All posts by Justin Clark

Wheels of Corruption: Bicycles, Billy Blodgett, and the Allen Manufacturing Company

An "outing bicycle." Indiana Historical Society.
Hay & Willit’s Outing Bicycle, 1896, Indiana Historical Society.

Previously at Hoosier State Chronicles, we have written about the investigative journalist William H. “Billy” Blodgett. From his articles on Crawfordsville folklore to Hoosier ghost stories, Blodgett exhibited a penchant for the macabre. However, he mainly turned his investigative eye to politics and business, exposing local corruption and unlawful business practices. One not entirely aboveboard business in particular caught his attention in the 1890s.

"Bicycling Etiquette," Indianapolis News, August 18, 1894, Hoosier State Chronicles.
“Bicycling Etiquette,” Indianapolis News, August 18, 1894, Hoosier State Chronicles.

During the Gilded Age, bicycles became a national phenomenon. With ever-changing designs and the lowering of costs, bicycles spurred social clubs, faced religious blow back, and even influenced clothing trends. As such, the need for bicycles exploded, with hundreds of different companies competing for their share of the marketplace. There were dozens of companies in Indiana alone.

Of these companies, the Allen Manufacturing Company garnered moderate success but attracted controversy. Founded in 1894 and later incorporated in 1895 by David F. Allen, David A. Coulter, James Murdock, and William B. Hutchinson, Allen Manufacturing maintained a peculiar corporate structure and political affiliation with the Democratic party. In some respects, you could have called the company a “Government-Sponsored Enterprise,” wherein the products made were sold in the marketplace but the labor and capital costs were funneled through government institutions. This is especially true of its labor force, comprised exclusively of prisoners from the State prison north in Michigan City. As reported by the Indianapolis News, “the convicts who work in the factory are to be paid 42 cents a day. Mr. French [the prison’s warden] says that 150 men will be employed in the factory.”

James Murdock, one of the founders of the Allen Manufacturing Company. Biographical Record and Portrait Album of Tippecanoe County, Indiana, Google Books.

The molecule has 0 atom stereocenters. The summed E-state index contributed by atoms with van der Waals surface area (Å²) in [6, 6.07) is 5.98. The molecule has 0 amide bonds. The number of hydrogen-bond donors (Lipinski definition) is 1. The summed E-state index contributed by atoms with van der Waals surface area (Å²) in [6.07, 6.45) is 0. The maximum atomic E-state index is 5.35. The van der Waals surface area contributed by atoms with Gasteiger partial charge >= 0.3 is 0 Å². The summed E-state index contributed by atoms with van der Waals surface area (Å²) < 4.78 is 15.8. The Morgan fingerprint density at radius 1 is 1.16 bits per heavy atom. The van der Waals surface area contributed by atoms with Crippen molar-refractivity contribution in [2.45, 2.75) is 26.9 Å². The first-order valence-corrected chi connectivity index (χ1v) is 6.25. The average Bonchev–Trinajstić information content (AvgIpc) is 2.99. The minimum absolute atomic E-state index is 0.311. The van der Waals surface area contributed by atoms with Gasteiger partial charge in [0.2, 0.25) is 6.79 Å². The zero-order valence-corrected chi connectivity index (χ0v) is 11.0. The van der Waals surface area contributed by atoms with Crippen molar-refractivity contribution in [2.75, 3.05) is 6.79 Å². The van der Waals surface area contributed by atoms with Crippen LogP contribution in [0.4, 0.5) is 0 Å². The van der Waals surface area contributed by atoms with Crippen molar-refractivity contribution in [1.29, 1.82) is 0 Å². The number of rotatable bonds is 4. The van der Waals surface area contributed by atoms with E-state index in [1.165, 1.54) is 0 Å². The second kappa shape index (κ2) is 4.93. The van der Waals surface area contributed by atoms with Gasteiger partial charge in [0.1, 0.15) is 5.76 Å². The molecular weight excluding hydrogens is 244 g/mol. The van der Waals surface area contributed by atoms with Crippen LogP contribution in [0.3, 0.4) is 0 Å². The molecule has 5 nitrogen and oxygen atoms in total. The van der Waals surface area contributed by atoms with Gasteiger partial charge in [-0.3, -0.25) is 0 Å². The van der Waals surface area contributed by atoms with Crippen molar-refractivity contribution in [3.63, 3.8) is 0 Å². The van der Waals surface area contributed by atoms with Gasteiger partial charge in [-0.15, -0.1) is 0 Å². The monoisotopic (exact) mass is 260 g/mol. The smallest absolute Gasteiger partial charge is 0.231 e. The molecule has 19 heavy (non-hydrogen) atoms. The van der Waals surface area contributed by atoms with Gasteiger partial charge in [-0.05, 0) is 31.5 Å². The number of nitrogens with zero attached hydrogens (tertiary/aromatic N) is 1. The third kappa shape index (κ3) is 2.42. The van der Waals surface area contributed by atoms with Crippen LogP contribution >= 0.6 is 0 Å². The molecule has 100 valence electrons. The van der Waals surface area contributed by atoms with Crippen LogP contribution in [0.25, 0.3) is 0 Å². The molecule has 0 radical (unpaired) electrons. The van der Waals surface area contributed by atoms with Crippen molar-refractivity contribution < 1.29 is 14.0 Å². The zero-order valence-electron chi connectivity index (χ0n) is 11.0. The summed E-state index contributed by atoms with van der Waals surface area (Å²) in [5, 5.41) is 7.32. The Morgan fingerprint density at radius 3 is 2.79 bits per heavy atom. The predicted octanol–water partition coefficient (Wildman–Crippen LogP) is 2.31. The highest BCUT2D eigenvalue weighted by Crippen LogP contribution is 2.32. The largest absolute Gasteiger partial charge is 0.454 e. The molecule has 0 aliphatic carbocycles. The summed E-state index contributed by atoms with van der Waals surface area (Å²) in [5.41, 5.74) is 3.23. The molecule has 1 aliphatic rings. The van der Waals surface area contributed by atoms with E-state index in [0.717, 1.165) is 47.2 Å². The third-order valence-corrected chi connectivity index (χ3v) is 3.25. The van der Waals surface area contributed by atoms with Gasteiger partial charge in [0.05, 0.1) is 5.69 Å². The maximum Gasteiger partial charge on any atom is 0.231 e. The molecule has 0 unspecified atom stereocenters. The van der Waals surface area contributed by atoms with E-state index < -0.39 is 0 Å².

James Murdock, one of the founders of the Allen Manufacturing Company. Biographical Record and Portrait Album of Tippecanoe County, Indiana, Google Books.

Before Blodgett’s investigative reporting on the company, the Indianapolis Journal published a pointed critique of Allen Manufacturing’s labor force. The piece referred to the venture as a “blow to honest labor” and argued that the lack of skilled bicycle makers will “glut the market with cheap wheels.” The article emphasized this point in a further passage:

At the price paid [for labor] the company will have a great advantage over the manufacturers of Indiana, and their employees will, of course, share in the loss by reason, if not through cheapened wages, then of less opportunity for work. The new venture is not likely to decrease their hostility to the prison labor system and the Democratic party of Indiana.

Indianapolis Journal, October 29, 1894, Hoosier State Chronicles.
Indianapolis Journal, October 29, 1894, Hoosier State Chronicles.

Another piece in the Indianapolis News, possibly written by Blodgett, also criticized the company’s deep ties to political operatives, and in particular, founder David F. Allen. Allen was serving on the State Board of Tax Commissioners when the company was founded (but not incorporated), and if he didn’t leave the Board, he would be violating section 2,049 of the Indiana legal code. In other words, Allen and his business partners kept the public existence of the company private for nearly a year, incorporating on March 14, 1895, so as to avoid potential conflicts of interest.

Public record of Allen Manufacturing's labor agreement with Indiana prison north, Google Books.
Public record of Allen Manufacturing’s labor agreement with Indiana prison north, Google Books.

While Allen Manufacturing was still an unincorporated entity, it struck a deal with the Indiana prison north in October 1894 to employ 150 prisoners at forty cents a day (lower than forty-two cents, as mentioned in the papers) for the next five years. The agreement was then amended in 1896 to remove twenty-five workers from the contract for another project. Again, this is a private consortium of well-connected political operatives setting up a business to take advantage of the state’s prison labor system .